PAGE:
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My blower is for six inch ducts and is relatively quiet at the speeds I run it at, certainly not close to the volume of the reed.  I have a larger one that can reach a much higher pressure, but it is really overkill.  The squirrel cage type blowers freewheel at too low a pressure unless they are quite a bit larger than the centrifugal one here.  They are designed to move high volumes at low pressure.  On mine, I attached it vacuum side up beneath a hole in the table that I clamp my tuning jigs over.  These blowers are quite commonly used in long runs if ductwork, and should be available from places that stock equipment for plumbing and heating companies.  I got mine from MSC  more than 20 years ago.  ( mscdirect.com). I set a date check tuning pressure with a digital manometer, though the  magnahelix gage did well for me for years.  Since keeping the pressure relatively constant is the important thing, a gage of some sort is more important than the air source since like Alex, you can use ordinary bellows or other manual things as long as you can see the results of what you are doing.  I tune so many reeds that just leaving the blower on and flipping the lever operated flap valve if I need to temporarily shut off air flow,  make for a lot less effort over a day of tuning.

Dana

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Hi Don, pump performances are given by their "pump characteristic curve," which all have a characteristic shape shown in the attached figure.  You see that at zero flow (cut off), they produce maximum pressure.  That's because the power output is almost constant, equal to the product of pressure difference times flow rate.  As one increases, the other decreases.  That's a rough guide.  Even at zero flow, the pump is still putting out power, only it's all going into dissipation and heating the fluid.  

 

For a single reed, the air flow rate is extremely small, down around 10E-5 cfm.  Take that as zero.  Thus any fan you hook up to the reed will produce it's maximum pressure.  Even if you powered more that one reed, or more than a few reeds, it will still be essentially zero, compared to the capacity of most any of the types of fans commercially available.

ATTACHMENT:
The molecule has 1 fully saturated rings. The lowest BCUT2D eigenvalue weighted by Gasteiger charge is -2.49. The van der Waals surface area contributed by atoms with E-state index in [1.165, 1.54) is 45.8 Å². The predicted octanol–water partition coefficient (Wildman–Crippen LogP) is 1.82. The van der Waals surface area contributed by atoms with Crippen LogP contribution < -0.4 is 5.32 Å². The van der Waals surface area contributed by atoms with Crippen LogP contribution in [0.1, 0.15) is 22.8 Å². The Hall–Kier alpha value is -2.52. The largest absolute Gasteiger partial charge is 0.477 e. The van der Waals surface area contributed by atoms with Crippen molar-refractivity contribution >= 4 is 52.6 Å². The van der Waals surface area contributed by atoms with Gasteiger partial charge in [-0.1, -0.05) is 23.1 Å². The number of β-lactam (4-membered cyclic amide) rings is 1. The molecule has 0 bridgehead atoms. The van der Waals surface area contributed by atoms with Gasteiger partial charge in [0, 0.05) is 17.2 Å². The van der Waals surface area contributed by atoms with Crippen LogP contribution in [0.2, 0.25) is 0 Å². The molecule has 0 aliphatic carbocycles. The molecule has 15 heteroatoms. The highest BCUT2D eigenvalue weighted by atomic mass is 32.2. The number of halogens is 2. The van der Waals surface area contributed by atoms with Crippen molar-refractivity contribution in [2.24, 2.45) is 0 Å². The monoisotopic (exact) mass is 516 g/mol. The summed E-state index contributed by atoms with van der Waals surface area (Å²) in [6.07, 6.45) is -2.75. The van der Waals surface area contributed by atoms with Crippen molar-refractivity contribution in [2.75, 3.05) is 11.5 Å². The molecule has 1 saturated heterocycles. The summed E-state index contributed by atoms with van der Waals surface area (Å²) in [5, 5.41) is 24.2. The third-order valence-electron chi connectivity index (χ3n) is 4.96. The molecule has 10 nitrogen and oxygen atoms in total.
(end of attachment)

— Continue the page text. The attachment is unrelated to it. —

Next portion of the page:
Bottom line is, yes, in general, the flow rate through from a fan will determine the pressure output, but in your case, the change in pressure for different size vents or number of vents is negligible.  

 

Best regards,

Tom

 

PS I did forget to advise to look for surplus or used equipment.  Many years ago, there was a huge supply of all kinds of fans and blowers for a fraction of full price cost.  I know that market dried up quite a bit, and I suspect a lot of it now goes overseas, like so much equipment that industries here in the States needed; that is, until so many of those industries went kaput.  But still, it's worth a look.

Pump Characteristic Curve.gif

Edited by ttonon
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Thanks Tom and Dana

 

I have a much better understanding of fan technology now and can see why an axial fan will never cut the mustard.

 

Being a cheap b****** I am reluctant to spend much on any product unless I know it is going to work for me.

 

So in the pursuit of cheap I tried an old vacuum cleaner (the type with a hose) fed by my router's speed controller set to minimum.  The router speed controller did not lower the speed enough but, in principle, this works.  I need to reduce the speed of the vacuum much further which will hopefully also reduce the noise from the motor. 

 

I let the vacuum bleed air so as not to over draw the reed, the reed sounded and I could read its frequency on my meter even with the vacuum blaring away.  The frequency was fairly steady considering I was just holding the nozzle of the vacuum up to the underside of the tuning table.